The complexity of automotive integrated circuits (ICs) has grown exponentially with the introduction of advanced driver-assistance systems and autonomous drive technologies. Directly correlated to this hike in complexity is the increased burden of ensuring an IC is protected from random hardware faults—functional failures that occur unpredictably. Random-fault mitigation continues to be one of the primary challenges and pain points across the industry.
To ensure random faults don’t affect silicon functionality and place humans at risk of injury, designs must be enhanced by implementing safety mechanisms to identify and control these faults. ISO 26262 requires that development teams instrument and prove the effectiveness of each safety mechanism.
Historically, the automotive industry has addressed random-fault analysis using a combination of tools and expert judgement. With this approach, the flow for initial safety analysis has been commonly performed top-down using Failure Modes Effects Diagnostic Analysis (FMEDA). While top-down analysis is still a necessity, the growth in semiconductor complexity makes this form of expert judgement unmanageable and error-prone.
Instead, an automated workflow must be deployed to assist experts in addressing random faults. Automating the random-fault workflow reduces human error and time to signoff, diminishing the potential for human error and eliminating time wasted iterating through the workflow.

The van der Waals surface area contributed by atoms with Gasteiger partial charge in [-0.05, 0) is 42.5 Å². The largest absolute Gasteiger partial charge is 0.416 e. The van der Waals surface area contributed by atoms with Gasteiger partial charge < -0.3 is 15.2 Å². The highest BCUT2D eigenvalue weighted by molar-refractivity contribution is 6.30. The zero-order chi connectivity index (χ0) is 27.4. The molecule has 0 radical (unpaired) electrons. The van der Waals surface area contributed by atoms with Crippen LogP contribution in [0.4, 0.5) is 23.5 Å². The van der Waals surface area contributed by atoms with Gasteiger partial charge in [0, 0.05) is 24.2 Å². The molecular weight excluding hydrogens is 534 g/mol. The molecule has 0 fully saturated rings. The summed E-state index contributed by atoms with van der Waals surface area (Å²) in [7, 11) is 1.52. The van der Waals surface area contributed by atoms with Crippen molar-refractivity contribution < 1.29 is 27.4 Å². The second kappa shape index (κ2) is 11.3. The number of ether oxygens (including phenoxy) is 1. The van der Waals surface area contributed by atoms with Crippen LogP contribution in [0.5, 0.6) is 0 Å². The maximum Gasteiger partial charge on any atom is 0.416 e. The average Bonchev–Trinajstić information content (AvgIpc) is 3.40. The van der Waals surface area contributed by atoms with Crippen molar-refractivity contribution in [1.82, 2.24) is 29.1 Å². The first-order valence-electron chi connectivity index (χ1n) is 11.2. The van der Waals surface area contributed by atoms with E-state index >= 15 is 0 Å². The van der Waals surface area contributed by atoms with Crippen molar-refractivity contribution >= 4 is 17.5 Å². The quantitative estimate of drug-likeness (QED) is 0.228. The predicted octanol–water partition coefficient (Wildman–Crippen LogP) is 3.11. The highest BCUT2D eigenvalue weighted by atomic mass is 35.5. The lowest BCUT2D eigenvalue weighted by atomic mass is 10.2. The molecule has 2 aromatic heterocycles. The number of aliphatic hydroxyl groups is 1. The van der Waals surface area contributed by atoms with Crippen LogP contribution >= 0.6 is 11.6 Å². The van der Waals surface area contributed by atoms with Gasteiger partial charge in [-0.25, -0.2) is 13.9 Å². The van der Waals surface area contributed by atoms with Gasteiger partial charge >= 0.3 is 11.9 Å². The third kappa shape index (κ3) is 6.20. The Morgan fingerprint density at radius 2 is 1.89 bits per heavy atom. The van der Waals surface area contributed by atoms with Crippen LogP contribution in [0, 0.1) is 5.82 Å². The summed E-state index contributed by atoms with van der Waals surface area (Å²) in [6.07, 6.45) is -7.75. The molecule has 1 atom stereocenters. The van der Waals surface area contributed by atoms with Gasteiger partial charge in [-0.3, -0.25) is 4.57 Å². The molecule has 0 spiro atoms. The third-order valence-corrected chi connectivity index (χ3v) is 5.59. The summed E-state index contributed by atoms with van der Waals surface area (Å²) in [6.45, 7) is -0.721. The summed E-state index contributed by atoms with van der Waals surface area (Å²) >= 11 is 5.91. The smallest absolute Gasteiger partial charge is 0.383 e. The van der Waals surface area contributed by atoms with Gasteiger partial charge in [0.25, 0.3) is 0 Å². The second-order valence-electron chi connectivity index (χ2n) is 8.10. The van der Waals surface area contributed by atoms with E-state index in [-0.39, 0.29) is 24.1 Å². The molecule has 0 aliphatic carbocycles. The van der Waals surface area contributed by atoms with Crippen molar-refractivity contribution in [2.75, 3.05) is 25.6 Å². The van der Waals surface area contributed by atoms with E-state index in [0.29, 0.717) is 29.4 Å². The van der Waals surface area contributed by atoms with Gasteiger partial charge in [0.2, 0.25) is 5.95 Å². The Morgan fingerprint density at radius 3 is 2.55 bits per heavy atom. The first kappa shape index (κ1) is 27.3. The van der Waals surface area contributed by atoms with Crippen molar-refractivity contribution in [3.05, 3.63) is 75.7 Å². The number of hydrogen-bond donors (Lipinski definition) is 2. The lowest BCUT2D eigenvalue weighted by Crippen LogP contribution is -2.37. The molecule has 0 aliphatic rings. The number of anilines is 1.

A functional-safety workflow must not be viewed as a series of point solutions. Project managers who understand that functional safety requires a chain of tools working seamlessly have demonstrated success.
At Mentor, a Siemens Business, we have developed and field-proven a three-step workflow to address the random fault aspect of ISO 26262 by automating the safety-analysis, safety-insertion, and safety-verification tasks (Fig. 1). Because this automated flow eliminates the typical iterations of the legacy safety-analysis workflow, we call this new approach the “first time success workflow,” which is described in this article.
1. Comparing two functional-safety random-fault workflows: a traditional workflow versus a streamlined, three-step process.
The goal of safety analysis is to fully understand a design’s susceptibility to random hardware failures as well as the steps that must be taken to achieve the desired safety metrics, defined by the higher-level Automotive Safety Integrity Level (ASIL) target.